From 1978 to 1986, McCarthy developed the circumscription method of non-monotonic reasoning.

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In 1982 he appears to have originated the idea of the space fountain which was further examined by Roderick Hyde.[8]

McCarthy often commented on world affairs on the Usenet forums. Some of his ideas can be found in his sustainability web page,[9] which is “aimed at showing that human material progress is desirable and sustainable”.

His 2001 short story The Robot and the Baby[10] lightheartedly explored the question of whether robots should have (or simulate having) emotions, and anticipated aspects of Internet culture and social networking that became more prominent in the ensuing decade.

Awards and honors

Major publications

  • McCarthy, J. 1959. Programs with Common Sense. In Proceedings of the Teddington Conference on the Mechanization of Thought Processes, 756-91. London: Her Majesty’s Stationery Office.
  • McCarthy, J. 1960. Recursive functions of symbolic expressions and their computation by machine. Communications of the ACM 3(4):184-195.
  • McCarthy, J. 1963a A basis for a mathematical theory of computation. In Computer Programming and formal systems. North-Holland.
  • McCarthy, J. 1963b. Situations, actions, and causal laws. Technical report, Stanford University.
  • McCarthy, J., and Hayes, P. J. 1969. Some philosophical problems from the standpoint of artificial intelligence. In Meltzer, B., and Michie, D., eds., Machine Intelligence 4. Edinburgh: Edinburgh University Press. 463-502.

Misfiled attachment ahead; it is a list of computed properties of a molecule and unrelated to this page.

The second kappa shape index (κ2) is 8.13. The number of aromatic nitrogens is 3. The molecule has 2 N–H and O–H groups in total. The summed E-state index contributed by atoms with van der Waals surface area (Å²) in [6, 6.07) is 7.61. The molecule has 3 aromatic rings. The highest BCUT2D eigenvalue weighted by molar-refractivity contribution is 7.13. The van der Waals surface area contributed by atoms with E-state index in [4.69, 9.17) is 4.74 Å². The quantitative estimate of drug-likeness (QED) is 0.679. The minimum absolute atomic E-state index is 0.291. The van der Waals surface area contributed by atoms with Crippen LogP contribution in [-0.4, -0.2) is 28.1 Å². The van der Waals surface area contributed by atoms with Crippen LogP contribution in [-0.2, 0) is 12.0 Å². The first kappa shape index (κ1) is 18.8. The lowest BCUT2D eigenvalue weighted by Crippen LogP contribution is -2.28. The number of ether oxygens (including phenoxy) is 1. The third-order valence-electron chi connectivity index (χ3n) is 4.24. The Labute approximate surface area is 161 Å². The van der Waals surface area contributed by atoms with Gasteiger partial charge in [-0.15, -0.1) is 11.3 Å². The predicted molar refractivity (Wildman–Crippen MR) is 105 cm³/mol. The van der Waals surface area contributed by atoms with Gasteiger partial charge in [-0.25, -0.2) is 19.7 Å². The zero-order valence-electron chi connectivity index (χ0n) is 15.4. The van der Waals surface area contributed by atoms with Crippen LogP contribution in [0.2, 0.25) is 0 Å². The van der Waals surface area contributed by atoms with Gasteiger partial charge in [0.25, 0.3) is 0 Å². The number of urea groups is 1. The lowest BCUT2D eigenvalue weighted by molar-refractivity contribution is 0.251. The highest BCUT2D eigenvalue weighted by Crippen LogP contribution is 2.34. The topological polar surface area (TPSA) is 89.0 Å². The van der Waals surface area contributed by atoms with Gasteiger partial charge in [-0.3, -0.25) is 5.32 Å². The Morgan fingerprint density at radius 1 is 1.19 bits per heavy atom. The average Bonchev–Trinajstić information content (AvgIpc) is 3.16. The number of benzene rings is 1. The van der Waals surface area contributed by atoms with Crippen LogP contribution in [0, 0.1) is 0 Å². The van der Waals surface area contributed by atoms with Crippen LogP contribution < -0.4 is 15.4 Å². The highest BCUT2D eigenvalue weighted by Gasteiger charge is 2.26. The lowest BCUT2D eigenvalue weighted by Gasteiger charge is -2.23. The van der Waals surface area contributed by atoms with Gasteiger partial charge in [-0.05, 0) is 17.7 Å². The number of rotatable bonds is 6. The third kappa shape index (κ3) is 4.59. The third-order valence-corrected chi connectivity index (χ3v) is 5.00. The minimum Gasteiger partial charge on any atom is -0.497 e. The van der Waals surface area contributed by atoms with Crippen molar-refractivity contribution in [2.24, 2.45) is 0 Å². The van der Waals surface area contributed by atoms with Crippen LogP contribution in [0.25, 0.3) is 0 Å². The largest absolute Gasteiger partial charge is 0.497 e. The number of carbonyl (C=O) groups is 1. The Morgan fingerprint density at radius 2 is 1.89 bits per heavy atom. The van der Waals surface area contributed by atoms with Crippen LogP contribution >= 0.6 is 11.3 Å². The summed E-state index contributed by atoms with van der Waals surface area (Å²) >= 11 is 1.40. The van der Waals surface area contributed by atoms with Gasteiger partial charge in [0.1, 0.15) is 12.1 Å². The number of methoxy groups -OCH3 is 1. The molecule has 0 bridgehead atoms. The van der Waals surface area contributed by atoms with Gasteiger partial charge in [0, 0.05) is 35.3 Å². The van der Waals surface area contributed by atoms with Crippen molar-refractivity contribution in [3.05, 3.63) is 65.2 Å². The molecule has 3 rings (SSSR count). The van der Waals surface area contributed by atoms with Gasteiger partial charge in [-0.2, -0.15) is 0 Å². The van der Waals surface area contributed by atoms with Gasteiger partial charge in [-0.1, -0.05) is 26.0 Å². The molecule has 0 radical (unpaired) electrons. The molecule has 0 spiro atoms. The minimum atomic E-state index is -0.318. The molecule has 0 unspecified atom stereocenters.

• McCarthy, J. 1977. Epistemological problems of artificial intelligence. In IJCAI, 1038-1044.
  • McCarthy, J. 1980. Circumscription: A form of non-monotonic reasoning. Artificial Intelligence 13(1-2):23-79.
  • McCarthy, J. 1986. Applications of circumscription to common sense reasoning. Artificial Intelligence 28(1):89-116.
  • McCarthy, J. 1990. Generality in artificial intelligence. In Lifschitz, V., ed., Formalizing Common Sense. Ablex. 226-236.
  • McCarthy, J. 1993. Notes on formalizing context. In IJCAI, 555-562.
  • McCarthy, J., and Buvac, S. 1997. Formalizing context: Expanded notes. In Aliseda, A.; van Glabbeek, R.; and Westerstahl, D., eds., Computing Natural Language. Stanford University. Also available as Stanford Technical Note STAN-CS-TN-94-13.
  • McCarthy, J. 1998. Elaboration tolerance. In Working Papers of the Fourth International Symposium on Logical formalizations of Commonsense Reasoning, Commonsense-1998.
  • Costello, T., and McCarthy, J. 1999. Useful counterfactuals. Electronic Transactions on Artificial Intelligence 3(A):51-76
  • McCarthy, J. 2002. Actions and other events in situation calculus. In Fensel, D.; Giunchiglia, F.; McGuinness, D.; and Williams, M., eds., Proceedings of KR-2002, 615-628.